I don't know how many times I've screamed and cried over moments where I can't tie my shoelaces, or I drop a mug because of a muscle spasm. When such simple tasks feel monumental, you question your capabilities and even your worth – it's hard!
Of course, it doesn't help when you're also getting no sleep and constantly taking medication.
The best thing to do in these moments (as a non-spoonie) is to help us feel like we're being heard (without pity, please). Heck – break a mug too and show us that these things can happen to anyone – but life carries on for the better.
Spoonies Need to Know How to Celebrate Small Victories
Being a survivor means adapting to your surroundings. It means changing your goals and refocusing your attention on new priorities.
We don't discriminate against achievements or victories anymore. Anything that feels worth celebrating – trust me, we'll do it!
If you've successfully managed to shower and put your bra on that day – it's perfectly normal to throw your arms in the air and say "YES" under your breath.
If you've cooked dinner and enjoyed the process without falling over from exhaustion – chances are you'll be giddy all through that meal.
By the way, here are my favourite cooking cheat sheets for spoonies: 14 Energy-Saving Cooking Tips If You're Chronically Ill (Free Printable Cooking Cheat Sheets)
Everything you achieve is a blessing, it's a sign of growth, and you MUST celebrate it.
Spoonies Hate Pity – Don't Look At Us With Sad Eyes!
Although showing empathy is really important, saying things like, "wow, your life is awful" is not helpful in the slightest.
Just like me, I'm sure you've had people say this to you or give you such sad eyes that you know what they're thinking.
We spend all day trying to motivate ourselves and strengthen our minds – so let’s focus on the good, which is helpful and not the bad, which makes us feel awful.
Spoonies are survivors. We make our lives work for us to the best of our ability. Yes, we do experience a great deal of happiness regardless of our health.
So help us create more good moments and not focus on the things that limit us.
Spoonies Are Too Hard on Ourselves
This is something all spoonies are guilty of – we're hard on ourselves no matter how irrational we're being.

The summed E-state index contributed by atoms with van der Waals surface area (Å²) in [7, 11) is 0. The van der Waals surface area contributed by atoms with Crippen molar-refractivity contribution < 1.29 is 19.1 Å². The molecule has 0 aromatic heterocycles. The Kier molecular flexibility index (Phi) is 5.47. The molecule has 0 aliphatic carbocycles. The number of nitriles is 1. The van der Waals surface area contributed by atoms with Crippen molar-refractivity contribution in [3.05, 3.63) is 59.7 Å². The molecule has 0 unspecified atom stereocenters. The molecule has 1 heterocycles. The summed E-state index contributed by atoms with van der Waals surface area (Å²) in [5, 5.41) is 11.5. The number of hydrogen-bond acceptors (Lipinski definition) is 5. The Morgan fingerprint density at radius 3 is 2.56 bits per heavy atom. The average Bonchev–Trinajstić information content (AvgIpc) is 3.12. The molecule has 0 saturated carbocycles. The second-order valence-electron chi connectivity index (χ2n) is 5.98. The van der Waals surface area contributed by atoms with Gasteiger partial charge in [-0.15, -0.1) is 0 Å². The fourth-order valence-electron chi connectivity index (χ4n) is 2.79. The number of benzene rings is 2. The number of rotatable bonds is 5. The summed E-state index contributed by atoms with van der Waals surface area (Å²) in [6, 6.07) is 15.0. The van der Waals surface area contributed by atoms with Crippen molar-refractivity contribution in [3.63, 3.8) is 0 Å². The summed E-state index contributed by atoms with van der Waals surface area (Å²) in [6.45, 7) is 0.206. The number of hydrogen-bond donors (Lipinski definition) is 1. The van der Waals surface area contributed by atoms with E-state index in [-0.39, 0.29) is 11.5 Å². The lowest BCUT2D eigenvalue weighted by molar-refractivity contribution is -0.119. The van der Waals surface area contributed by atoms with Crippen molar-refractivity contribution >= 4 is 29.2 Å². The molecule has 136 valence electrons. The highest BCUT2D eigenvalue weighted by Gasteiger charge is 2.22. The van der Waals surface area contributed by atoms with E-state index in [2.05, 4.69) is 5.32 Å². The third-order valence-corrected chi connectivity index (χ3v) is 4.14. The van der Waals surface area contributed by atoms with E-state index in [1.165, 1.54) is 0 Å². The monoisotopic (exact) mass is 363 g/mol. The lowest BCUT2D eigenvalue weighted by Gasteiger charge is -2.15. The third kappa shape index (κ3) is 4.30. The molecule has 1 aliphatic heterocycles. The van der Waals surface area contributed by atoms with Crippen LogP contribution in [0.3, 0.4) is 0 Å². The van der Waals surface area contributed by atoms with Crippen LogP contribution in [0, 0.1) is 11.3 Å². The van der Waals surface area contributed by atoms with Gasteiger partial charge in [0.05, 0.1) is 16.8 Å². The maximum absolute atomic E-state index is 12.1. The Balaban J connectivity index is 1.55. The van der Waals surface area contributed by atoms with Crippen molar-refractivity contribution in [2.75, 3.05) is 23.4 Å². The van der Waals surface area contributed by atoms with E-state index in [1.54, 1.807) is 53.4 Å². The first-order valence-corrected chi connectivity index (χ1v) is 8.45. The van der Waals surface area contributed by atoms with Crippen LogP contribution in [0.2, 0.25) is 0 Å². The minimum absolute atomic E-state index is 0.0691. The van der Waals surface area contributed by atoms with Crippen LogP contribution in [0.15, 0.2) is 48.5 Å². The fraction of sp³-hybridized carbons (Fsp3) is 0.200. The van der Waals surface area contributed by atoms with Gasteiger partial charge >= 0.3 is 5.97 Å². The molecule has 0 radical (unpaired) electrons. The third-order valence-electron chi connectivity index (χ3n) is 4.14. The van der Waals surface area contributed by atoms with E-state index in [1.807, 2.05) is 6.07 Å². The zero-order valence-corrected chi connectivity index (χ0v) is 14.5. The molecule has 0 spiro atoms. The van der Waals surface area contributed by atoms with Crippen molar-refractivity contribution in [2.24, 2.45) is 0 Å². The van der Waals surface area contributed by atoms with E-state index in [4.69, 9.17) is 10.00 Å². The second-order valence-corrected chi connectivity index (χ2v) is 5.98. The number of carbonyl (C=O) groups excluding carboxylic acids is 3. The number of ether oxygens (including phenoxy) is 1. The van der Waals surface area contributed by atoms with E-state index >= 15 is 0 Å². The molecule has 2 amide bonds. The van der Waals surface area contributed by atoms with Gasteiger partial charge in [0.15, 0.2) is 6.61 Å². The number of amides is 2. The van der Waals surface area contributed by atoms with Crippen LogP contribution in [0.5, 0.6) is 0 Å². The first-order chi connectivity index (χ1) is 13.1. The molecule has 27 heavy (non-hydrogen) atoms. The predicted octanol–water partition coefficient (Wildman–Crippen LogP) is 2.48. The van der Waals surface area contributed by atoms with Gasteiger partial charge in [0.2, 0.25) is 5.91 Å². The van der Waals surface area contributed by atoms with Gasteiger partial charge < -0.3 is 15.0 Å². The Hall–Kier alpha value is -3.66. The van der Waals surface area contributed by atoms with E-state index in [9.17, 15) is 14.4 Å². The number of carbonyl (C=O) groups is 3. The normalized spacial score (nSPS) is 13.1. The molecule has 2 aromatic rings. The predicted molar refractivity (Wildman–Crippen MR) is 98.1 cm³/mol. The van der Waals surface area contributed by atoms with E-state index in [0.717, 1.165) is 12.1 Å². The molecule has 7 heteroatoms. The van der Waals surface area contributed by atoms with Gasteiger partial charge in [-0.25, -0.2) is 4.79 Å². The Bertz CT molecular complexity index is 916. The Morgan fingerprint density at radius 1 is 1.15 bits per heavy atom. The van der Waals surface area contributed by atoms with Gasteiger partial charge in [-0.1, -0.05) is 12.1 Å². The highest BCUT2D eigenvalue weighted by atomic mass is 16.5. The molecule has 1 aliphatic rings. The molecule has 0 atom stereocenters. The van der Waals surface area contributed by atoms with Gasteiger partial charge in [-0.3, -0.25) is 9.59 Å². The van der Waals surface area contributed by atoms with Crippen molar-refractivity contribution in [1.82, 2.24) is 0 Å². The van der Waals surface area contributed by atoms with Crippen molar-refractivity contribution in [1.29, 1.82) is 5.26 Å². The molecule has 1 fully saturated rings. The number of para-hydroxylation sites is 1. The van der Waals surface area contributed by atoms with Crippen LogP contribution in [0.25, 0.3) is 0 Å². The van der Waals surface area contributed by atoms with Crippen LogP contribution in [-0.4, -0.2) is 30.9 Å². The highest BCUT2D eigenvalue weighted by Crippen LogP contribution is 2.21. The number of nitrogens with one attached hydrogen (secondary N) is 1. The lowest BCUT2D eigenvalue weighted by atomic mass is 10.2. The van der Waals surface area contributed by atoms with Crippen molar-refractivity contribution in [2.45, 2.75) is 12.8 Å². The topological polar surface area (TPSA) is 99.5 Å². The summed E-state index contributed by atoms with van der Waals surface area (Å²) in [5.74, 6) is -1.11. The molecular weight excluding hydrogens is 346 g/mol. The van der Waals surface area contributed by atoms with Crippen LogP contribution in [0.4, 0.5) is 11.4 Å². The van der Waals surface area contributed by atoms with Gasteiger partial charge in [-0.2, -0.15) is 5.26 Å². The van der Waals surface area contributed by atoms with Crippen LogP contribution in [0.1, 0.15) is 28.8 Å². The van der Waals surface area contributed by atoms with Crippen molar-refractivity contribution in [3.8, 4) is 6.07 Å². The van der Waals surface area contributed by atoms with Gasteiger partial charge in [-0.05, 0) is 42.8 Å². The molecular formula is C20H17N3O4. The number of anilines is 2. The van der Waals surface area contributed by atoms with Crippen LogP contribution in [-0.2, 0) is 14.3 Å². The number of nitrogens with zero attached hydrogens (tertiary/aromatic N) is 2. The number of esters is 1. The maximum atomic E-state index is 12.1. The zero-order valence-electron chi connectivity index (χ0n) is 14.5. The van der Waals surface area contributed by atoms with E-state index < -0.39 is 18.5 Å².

We always seem to talk ourselves into believing that we're not:
- Doing enough
- Trying hard enough
- Worth enough
So here's what you need to remember:
- Every spoonie is different, so don’t compare yourself.
The way you cope with your condition will not be the same as anyone else because no two people experience pain in the same way or have the exact same symptoms and lifestyles.
- You’re fighting an invisible battle – it’s exhausting.
No one may see the true extent of what you’re going through, but that doesn’t mean it’s not happening. When you have a lot less energy than others at work or home – remember to be your own cheerleader.
- You haven’t asked for this life.
It feels awful when you need help from your loved ones or find that you are dependent on them for survival. But this is an extreme situation that needs extreme action.
Remember that your friends and family love you and want to help you in any way they can, especially since there’s no cure. If the tables were turned – you would do the same to help them.
Spoonies Need Your Love and Support
If you want to help a spoonie – medical advice isn't the best way to go about it. We are inundated with suggestions all the time, but at the end of the day, what we feel is that no one understands us anymore.
Here are two points to remember:
- We know you want to say positive things to us, but some of these words do more damage than good.
Saying things like, “but you don’t look sick”, just reminds us of how hard we had to fight to prove our pain was real in the first place.
If you want to tell us that we look well, just say: “I can see how hard you’re fighting and your strength shows.”
- If you want to help us and don’t know how – hugs and wishes are the best.
Knowing you’re there for us is the best support we could ever ask for. And if you want to get us an actual gift – a drug store gift voucher is the best thing ever. (Being a spoonie is expensive.)
Remember that your friends and family love you. Still, this unusual and challenging circumstance can get frustrating for everyone involved, especially because we all have our own ways of coping with stress.
A little compassion from both you, as the spoonie, and your loved ones, will go a long way if you start to communicate more honestly with one another.
If you need some help explaining to your loved ones exactly what type of help you need, this will help you a lot: How Do You Care For Someone With a Chronic Illness?
Spoonies Can Laugh at Themselves – Here Are Some Memes
When something is relatable – memes will be made about it. This includes the trials of being a spoonie!
One of the reasons I love sharing these snippets is because it helps us giggle and remember we’re not alone right now.
So to end off this article, I thought I’d show you 11 of my favourite spoonie memes that are too good not to share.
See if you can finish the sentence “you know you’re a spoonie when…” it’s a really fun activity that releases your frustrations and can have you chucking for hours.
If you have anything relatable that you’d like to share with the spoonie community – I’d love to hear it.
Have a wonderful day and stay happy!